Friday, July 13, 2012

The Mummy Returns

When Margaret Thatcher made an unscheduled speech to a Tory election rally in Plymouth, the local cinema was showing “The Mummy returns”. She started her speech by mentioning this and adding “It turns out you did know I was coming after all” a nice self-deprecating touch for someone who was normally not very modest. This week has seen a flurry of speculation that another mummy, Italy’s most famous embalmed creature (and admirer of Mrs. T), Silvio Berlusconi, might be making his return.

Last week, Silvio Berlusconi told one of his family papers, Il Giornale, “I’m going on a diet, I’ll lose five or six kilos and then in September I’ll decide” while the rival L’Espresso put his possible return on the cover. Then his designated successor, Angelino Alfano gave the game away by saying that he would be the first person to support Berlusconi as a leader in the next elections.

It is not exactly clear what role Berlusconi will play in the campaign. The journalist and parliamentarian, Furio Colombo who cannot abide Berlusconi, is sure that he will not go as far going for the prime ministership because the likely defeat would be too painful. I am not so sure.

He has two major interests to safeguard; control of the RAI, its programming and publicity or if not control, then a strong influence. Secondly, being able to condition and pilot any changes in the criminal law or procedure. It is true that he can look after these without being centre-stage. Indeed, over the last few weeks there has been a bitter struggle over the RAI’s new president, director-general and board which at the moment Berlusconi is winning but without appearing in the first person. His people have key posts in the parliamentary committees which would oversee any law reform so, again, his position is strong.

But at the same time, he has an impelling psychological need to be the centre of attention. He has always been a performer and is clearly not going to give up now. Add to that, power is probably the strongest drug available and once tasted it is very difficult to kick the habit. It would be wonderful to savour the taste of victory in the company of world leaders who have so obviously shown their distaste for him.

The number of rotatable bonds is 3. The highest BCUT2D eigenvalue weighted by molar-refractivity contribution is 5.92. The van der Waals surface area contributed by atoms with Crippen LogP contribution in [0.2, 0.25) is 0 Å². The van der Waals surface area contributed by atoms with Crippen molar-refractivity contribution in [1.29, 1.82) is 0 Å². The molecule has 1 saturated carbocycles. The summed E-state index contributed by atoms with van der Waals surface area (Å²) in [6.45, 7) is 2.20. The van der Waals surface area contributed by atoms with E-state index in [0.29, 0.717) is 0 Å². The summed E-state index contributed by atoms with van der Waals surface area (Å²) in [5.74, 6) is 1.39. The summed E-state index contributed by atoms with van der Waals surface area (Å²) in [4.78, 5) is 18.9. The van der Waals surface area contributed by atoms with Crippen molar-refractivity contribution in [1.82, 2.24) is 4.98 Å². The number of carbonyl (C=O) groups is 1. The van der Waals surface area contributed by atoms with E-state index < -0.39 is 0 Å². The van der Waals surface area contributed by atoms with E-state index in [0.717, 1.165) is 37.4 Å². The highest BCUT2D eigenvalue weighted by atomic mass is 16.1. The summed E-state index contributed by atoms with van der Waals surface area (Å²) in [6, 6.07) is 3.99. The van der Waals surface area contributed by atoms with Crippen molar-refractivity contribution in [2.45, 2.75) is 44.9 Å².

It was clear from the start that Alfano was a lightweight, a dummy made of papier maché, not meant to eclipse his master intellectually, politically or even, despite being half Berlusconi’s age, physically. The dummy was ready to be shifted whenever necessary and this is what has happened. The possibility that the PdL might have some form of primary to chose their leader has been dropped completely now with Berlusconi the undisputed chief. However they might have run it, a primary would have been very divisive as all the potential leaders have been showing undignified squabbling. Opinion polls done for Berlusconi apparently show that with Alfano as leader, the PdL would poll 8-12%, with B as elder statesman in the background 17-20%, and as leader, a full 28%.

Berlusconi has been taking an increasingly active part in public life. Last month he suggested that Italy might leave the euro. He has weighed in to the debate over electoral and constitutional reform, repeating that he would like to see a French style semi-presidential system with, of course, him as the president. He gave specific instructions to the PdL senators that they a should attend the debate on semipresidentialism, an issue much closer to his heart than any change in the electoral system.

As a matter of fact, Berlusconi never went away.

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